Key point: Missile defense has always been a tricky thing. Can enough money and technological advances make such systems work as intended?
Missile Defense in 2030 will require hypersonic defenses, new intercontinental ballistic missile (ICBM) interceptors, upgraded satellites, advanced radar and, most of all, an advanced “kill web” of integrated sensors to track approaching enemy missiles and transmit crucial, time-sensitive information.
“If the adversary launches at us, we’re going to the joint kill web [to] enable us to censor any sensor by shooter to engage,” Army Lieutenant General Daniel L. Karbler, commander of the Army Space and Missile Defense Command, said in a Pentagon report.
“When you look at 2030, we’re looking at advanced ballistic missiles, [and] we know they’re going to maneuver hypersonic threats and cruise missile threats. That’s a very challenging place to be.” Navy Vice Admiral Jon A. Hill, director of the Missile Defense Agency (MDA), said in the Pentagon report.
The approach, the senior leaders explained, involves a mix of Army-fired ground missile defenses to take out enemy rockets, ballistic missiles and other inside-the-atmosphere threats. For ICBM defense, Hill talked about a two-fold trajectory, including maintaining the existing Ground Based Interceptors through upgrades and sustainment efforts, such as the Next-Generation Interceptor.
When you get into ground-based missile defense or midcourse defense for protection of the United States, we are working very intensely on the service-life extension program, along with the reliability program that takes us beyond just the analytical,” Hill said.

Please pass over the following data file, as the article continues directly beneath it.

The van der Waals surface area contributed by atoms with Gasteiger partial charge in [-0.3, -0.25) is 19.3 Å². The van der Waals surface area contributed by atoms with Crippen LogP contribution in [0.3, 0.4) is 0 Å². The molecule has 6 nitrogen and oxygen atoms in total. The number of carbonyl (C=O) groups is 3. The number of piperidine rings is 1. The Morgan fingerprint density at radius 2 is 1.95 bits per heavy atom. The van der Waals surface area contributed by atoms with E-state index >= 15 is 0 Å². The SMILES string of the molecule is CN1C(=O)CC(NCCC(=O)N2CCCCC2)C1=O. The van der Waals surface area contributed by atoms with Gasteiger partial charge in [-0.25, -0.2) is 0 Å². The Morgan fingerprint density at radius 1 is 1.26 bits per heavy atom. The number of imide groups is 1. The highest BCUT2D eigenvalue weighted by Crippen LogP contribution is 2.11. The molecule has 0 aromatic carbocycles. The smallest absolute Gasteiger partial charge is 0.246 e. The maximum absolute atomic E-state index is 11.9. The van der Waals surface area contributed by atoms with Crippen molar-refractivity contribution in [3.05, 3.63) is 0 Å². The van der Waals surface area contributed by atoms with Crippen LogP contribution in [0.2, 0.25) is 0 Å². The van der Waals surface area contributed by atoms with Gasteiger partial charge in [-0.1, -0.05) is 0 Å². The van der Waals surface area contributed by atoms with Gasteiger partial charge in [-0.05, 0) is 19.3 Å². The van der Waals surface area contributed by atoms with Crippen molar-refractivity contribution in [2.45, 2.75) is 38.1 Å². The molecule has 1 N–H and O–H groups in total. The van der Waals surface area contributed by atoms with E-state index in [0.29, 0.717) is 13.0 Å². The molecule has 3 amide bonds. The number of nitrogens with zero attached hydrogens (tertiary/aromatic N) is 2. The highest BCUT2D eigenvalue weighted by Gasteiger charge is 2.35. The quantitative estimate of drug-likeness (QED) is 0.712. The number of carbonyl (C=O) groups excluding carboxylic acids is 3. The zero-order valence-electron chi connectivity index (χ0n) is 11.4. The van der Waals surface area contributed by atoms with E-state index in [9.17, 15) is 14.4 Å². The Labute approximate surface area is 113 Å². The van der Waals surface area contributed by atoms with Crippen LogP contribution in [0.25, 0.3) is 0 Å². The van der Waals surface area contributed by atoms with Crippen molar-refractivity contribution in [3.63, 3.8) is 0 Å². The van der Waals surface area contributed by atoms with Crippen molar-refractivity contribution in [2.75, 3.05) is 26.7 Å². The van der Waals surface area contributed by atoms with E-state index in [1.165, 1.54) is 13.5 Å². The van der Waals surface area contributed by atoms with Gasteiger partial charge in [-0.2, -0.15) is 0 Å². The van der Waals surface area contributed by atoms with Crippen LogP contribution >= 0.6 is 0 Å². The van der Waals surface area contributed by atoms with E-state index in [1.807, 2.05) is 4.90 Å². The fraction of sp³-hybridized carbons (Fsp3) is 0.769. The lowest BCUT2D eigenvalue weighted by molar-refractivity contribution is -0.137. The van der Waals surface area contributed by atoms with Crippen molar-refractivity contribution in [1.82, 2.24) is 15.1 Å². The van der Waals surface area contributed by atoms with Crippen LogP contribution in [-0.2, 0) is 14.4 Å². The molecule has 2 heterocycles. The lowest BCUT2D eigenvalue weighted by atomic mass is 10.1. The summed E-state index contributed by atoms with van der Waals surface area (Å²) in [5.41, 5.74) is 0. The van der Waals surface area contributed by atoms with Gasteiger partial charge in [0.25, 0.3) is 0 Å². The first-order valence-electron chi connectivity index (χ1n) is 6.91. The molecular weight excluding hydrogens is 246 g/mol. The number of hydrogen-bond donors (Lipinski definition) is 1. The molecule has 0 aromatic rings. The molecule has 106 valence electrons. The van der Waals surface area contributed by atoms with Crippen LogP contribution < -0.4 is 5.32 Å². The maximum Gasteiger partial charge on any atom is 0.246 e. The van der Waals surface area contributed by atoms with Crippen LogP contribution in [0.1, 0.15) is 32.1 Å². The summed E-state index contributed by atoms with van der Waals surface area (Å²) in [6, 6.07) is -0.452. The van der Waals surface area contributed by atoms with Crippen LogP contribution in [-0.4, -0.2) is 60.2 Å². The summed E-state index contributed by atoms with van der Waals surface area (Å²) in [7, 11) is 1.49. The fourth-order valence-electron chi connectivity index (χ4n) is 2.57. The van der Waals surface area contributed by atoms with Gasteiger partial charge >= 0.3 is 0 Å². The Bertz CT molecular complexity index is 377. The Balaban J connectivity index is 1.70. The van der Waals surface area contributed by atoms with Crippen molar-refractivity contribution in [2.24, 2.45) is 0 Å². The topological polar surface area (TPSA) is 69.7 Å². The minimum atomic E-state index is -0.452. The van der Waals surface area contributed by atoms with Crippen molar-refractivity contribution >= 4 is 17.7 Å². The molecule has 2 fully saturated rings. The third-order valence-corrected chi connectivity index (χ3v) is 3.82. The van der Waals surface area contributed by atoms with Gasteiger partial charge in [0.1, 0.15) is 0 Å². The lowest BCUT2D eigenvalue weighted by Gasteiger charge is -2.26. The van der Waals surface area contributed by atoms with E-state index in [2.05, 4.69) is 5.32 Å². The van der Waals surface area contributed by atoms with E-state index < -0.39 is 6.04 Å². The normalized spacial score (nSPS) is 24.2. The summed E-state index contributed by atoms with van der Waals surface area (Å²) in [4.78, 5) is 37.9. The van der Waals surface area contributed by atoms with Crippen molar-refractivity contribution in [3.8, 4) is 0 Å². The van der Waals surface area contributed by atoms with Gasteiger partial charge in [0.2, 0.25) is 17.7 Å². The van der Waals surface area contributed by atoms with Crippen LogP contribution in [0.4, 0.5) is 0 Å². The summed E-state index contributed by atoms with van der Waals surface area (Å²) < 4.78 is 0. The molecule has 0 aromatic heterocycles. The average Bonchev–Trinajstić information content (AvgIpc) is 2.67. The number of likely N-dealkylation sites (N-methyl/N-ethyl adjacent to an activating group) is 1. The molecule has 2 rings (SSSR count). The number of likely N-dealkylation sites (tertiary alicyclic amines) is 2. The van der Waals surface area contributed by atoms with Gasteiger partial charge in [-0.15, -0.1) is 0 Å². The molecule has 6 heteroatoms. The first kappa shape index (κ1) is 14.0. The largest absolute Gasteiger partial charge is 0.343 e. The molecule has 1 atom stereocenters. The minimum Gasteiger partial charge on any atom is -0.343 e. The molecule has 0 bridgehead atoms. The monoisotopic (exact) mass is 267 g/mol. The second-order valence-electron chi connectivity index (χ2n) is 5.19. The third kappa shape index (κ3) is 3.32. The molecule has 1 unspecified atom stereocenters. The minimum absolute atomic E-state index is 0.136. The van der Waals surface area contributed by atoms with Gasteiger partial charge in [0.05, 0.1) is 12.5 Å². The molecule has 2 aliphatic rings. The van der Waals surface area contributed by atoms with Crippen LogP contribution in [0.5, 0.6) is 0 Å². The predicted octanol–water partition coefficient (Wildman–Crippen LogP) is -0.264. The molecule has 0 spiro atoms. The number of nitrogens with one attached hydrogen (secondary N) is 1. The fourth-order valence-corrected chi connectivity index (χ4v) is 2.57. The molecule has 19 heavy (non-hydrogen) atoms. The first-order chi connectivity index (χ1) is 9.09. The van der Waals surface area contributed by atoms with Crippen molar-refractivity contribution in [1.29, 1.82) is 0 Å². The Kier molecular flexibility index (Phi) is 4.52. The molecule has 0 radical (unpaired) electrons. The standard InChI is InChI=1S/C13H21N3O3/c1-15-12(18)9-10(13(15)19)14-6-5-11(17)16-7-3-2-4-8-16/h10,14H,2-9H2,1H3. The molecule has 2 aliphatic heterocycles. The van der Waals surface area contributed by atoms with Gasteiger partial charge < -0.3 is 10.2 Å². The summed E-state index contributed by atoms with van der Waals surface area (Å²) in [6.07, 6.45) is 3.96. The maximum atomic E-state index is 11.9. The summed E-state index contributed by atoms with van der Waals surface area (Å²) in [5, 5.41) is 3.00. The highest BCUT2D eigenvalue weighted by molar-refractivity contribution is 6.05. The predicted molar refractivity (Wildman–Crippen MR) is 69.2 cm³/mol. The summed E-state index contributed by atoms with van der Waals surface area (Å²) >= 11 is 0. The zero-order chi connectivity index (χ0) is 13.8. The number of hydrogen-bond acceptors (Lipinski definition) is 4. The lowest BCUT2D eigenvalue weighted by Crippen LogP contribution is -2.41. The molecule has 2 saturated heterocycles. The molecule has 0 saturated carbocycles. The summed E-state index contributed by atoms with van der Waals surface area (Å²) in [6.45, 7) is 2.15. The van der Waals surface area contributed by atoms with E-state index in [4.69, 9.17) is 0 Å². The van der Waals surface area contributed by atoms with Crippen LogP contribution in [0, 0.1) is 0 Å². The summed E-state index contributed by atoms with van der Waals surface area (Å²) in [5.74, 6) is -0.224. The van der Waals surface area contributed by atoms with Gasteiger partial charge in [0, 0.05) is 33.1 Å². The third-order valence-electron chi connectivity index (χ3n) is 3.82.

The basis for the Next Generation Interceptor, Missile Defense Agency developers explain, hinges upon sensor networking. This weapon, perhaps even more than others, will need the advanced “kill-web” network of meshed sensors to track and destroy an entirely new generation of threats.
Hypersonic weapons, some of which can travel through space at five times the speed of sound, are nearly impossible to track, a reality inspiring the MDA’s current command and control sensor strategy. Instead of merely needing to send stovepiped or disaggregated radar detection systems, there is a need to network radar and satellite systems together to establish a “continuous track” of an approaching weapon, without having to pool segregated radar feeds.
“While we have to also compete in parallel with the next generation interceptor… by closing that gap with a very strong liability program for the fleet today, and bringing on a new interceptor that will tie into the ground systems and into the sensors, [it] is going to be pretty formidable,” Hill said.
Kris Osborn is the new Defense Editor for the National Interest. Osborn previously served at the Pentagon as a Highly Qualified Expert with the Office of the Assistant Secretary of the Army—Acquisition, Logistics & Technology. Osborn has also worked as an anchor and on-air military specialist at national TV networks. He has appeared as a guest military expert on Fox News, MSNBC, The Military Channel, and The History Channel. He also has a Masters Degree in Comparative Literature from Columbia University. This first appeared earlier and is being reposted due to reader interest.